W3C home > Mailing lists > Public > www-talk@w3.org > November to December 2002

Re: Query Parameters in POST method

From: S. Mike Dierken <mdierken@hotmail.com>
Date: Wed, 20 Nov 2002 22:14:11 -0800
To: <www-talk@w3.org>
Cc: <Diwakar.Shetty@oracle.com>
Message-ID: <OE46mXd8e73CrplLBZp0000b5aa@hotmail.com>


The URI identifies the resource you are sending data to - and that URI might
use query terms to identify itself.
The body of the request is the actual data being posted. The query terms
merely identify what resource (think 'object' sort of) you are talking to.
You could POST binary data, not just name/value pairs like an HTML form
does - and still use query terms to identify the target resource.
The target resource in this case is like a container for the POSTed data.
Perhaps a discussion and the content of the request message is a new
comment.

It's interesting that the wording of the RFC uses 'submission of data' and
'GET' in the same sentence. There is no data being submitted when you use
GET - it has no body. The URI might have query terms and that indeed should
not hold sensitive information - but it is confusing to talk about
'submission of data' as if GET does an update or something.

mike

----- Original Message -----
From: "Diwakar Shetty" <Diwakar.Shetty@oracle.com>
To: <www-talk@w3.org>
Sent: Wednesday, November 20, 2002 9:26 PM
Subject: Re: Query Parameters in POST method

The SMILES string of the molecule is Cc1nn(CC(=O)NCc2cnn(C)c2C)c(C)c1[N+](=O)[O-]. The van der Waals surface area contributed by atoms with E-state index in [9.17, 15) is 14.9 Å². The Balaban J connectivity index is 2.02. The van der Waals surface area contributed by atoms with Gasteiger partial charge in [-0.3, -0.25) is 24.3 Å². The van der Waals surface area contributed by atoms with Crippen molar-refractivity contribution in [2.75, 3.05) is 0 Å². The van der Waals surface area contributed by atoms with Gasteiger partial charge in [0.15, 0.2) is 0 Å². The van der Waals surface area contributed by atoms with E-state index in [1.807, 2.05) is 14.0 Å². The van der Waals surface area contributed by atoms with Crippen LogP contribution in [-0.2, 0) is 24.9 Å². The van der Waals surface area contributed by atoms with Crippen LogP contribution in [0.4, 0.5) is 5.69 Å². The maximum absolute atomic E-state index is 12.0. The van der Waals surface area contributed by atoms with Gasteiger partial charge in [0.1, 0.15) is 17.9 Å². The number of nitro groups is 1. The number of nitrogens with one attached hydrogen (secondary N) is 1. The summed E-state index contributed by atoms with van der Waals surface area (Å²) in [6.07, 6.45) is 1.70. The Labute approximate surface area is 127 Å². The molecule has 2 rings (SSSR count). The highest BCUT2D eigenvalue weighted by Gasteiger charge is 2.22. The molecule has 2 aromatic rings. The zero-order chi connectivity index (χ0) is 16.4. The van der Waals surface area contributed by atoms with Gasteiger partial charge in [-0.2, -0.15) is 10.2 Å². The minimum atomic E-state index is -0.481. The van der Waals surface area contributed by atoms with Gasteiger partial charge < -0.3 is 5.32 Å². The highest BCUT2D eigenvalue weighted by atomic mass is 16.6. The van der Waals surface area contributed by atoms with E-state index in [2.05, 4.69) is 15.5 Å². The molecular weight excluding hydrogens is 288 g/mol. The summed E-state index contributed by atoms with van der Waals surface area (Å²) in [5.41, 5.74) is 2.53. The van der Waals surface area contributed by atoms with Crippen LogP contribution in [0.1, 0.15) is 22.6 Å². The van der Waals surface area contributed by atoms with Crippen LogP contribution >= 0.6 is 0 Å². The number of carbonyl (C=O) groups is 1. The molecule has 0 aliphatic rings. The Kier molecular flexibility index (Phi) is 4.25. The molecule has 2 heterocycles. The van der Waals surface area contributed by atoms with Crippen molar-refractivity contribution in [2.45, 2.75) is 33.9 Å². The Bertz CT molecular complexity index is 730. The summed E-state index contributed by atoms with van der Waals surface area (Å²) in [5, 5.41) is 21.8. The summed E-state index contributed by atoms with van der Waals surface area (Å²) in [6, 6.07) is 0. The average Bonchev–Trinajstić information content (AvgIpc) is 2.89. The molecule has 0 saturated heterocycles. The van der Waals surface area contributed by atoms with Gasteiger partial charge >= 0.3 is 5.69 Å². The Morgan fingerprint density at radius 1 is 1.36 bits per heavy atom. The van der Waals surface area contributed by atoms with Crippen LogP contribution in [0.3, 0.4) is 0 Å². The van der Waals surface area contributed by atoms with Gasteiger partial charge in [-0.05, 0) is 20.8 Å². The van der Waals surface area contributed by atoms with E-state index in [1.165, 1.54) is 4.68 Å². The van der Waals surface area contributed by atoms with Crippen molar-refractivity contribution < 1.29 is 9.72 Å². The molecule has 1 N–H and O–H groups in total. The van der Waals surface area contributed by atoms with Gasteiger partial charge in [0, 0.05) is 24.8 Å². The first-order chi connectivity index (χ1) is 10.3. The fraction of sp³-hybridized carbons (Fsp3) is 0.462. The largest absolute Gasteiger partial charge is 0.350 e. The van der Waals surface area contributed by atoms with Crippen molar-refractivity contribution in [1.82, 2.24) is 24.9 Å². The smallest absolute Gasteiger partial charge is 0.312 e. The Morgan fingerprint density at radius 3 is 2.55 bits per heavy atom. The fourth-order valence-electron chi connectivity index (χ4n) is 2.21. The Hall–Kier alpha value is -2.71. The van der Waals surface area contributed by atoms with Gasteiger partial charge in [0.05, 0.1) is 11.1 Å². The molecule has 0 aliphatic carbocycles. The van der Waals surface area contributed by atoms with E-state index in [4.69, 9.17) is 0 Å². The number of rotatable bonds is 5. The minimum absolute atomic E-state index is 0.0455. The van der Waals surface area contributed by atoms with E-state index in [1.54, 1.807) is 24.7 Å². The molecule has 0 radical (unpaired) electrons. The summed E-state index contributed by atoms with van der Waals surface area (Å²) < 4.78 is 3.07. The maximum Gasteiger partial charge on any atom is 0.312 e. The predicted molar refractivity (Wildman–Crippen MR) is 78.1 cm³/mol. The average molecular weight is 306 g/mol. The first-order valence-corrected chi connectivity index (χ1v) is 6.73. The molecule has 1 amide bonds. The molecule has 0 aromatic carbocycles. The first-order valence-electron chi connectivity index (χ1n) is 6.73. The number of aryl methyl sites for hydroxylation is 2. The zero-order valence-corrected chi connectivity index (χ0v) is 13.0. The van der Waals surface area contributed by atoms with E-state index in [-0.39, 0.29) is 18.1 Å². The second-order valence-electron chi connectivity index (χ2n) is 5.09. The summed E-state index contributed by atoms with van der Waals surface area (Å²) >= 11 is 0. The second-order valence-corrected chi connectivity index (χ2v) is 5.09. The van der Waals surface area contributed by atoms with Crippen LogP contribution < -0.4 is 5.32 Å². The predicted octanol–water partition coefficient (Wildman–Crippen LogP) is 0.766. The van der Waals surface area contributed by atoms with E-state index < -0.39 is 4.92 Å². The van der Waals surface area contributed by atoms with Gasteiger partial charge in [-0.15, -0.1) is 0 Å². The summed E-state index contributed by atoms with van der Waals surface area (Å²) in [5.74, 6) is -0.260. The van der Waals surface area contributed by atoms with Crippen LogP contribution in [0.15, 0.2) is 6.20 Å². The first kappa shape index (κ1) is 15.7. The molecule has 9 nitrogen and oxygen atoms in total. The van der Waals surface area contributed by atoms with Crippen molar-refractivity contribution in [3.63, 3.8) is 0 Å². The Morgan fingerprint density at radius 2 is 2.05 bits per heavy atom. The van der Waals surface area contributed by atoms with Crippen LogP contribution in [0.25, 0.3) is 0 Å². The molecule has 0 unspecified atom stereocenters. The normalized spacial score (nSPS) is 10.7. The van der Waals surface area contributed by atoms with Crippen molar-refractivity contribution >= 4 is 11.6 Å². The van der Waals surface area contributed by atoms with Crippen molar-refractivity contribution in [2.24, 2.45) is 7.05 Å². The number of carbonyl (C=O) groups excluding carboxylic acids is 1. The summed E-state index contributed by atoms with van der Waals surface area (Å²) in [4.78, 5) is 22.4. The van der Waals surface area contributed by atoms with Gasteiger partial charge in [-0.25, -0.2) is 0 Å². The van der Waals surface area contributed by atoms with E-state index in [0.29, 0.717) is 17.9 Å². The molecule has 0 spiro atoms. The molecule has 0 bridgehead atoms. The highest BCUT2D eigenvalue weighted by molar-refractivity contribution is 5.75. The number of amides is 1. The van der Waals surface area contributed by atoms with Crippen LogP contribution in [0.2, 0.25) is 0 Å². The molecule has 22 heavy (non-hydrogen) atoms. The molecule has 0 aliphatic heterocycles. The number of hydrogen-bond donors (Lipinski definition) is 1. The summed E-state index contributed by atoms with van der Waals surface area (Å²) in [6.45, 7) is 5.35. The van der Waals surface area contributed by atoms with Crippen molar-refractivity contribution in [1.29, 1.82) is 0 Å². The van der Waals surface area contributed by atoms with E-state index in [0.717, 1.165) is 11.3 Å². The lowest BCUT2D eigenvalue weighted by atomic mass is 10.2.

>
> Thanks Ian
>
> I went through RFC 2616
>
> Indeed, there is no mention about restrictions on URI/URL so far as POST
method is concerned.
>
> The only thing suggested in the RFC is that
> -----------------------------------------------------------------------
> 15.1.3 Encoding Sensitive Information in URI's
>    Authors of services which use the HTTP protocol SHOULD NOT use GET
>    based forms for the submission of sensitive data, because this will
>    cause this data to be encoded in the Request-URI
> -----------------------------------------------------------------------
>
> Thanks
> Diwakar
>
>
> Ian Clelland wrote:
>
> > On Wed, Nov 20, 2002 at 08:25:57PM +0530, Diwakar Shetty wrote:
> > > In case the method in a URL is a POST method,
> > > then is that the query parameters are ignored.
> > >
> > > e.g:
> > > POST /www.google.com/search?hl=en&ie=UTF
> > >
> > > Will this result in the the query parameters "hl=en&ie=UTF" to be
ignored as per HTTP standards ??
> >
> > Actually, the HTTP standard doesn't say anything about GET query
> > parameters, or how they relate to POST entities. As far as HTTP is
> > concerned, "/search?hl=en&ie=UTF" is the entire URL.
> >
> > In fact, HTTP doesn't even know anything about "parameters" as such. The
> > standard for encoding form variables in "name=value&name2=value2" format
> > is defined in the HTML specifications. All that HTTP sees is URLs and
> > data attached to POST requests. It is up to the server to decide what to
> > do with the URL it receives in the request, as well as with the attached
> > POST entity.
> >
> > If a query parameter is specified both as part of the URL and in POST
> > data, some applications (such as PHP) will only take one instance --
> > which one depends on the server configuration. In other applications,
> > such as a CGI, the program will have access to both parameters.
> >
> > So, while some people have already replied to your query with "no" or "I
> > can read both", the answer is really 'it depends'. The HTTP standard
> > doesn't say to ignore any data that comes in, but the data that you will
> > have access to depends on the server-side applications you run.
> >
> > Hope this helps,
> >
> > Ian Clelland
> > <ian@veryfresh.com>
>
Received on Thursday, 21 November 2002 01:13:32 GMT

This archive was generated by hypermail 2.2.0+W3C-0.50 : Wednesday, 27 October 2010 18:14:27 GMT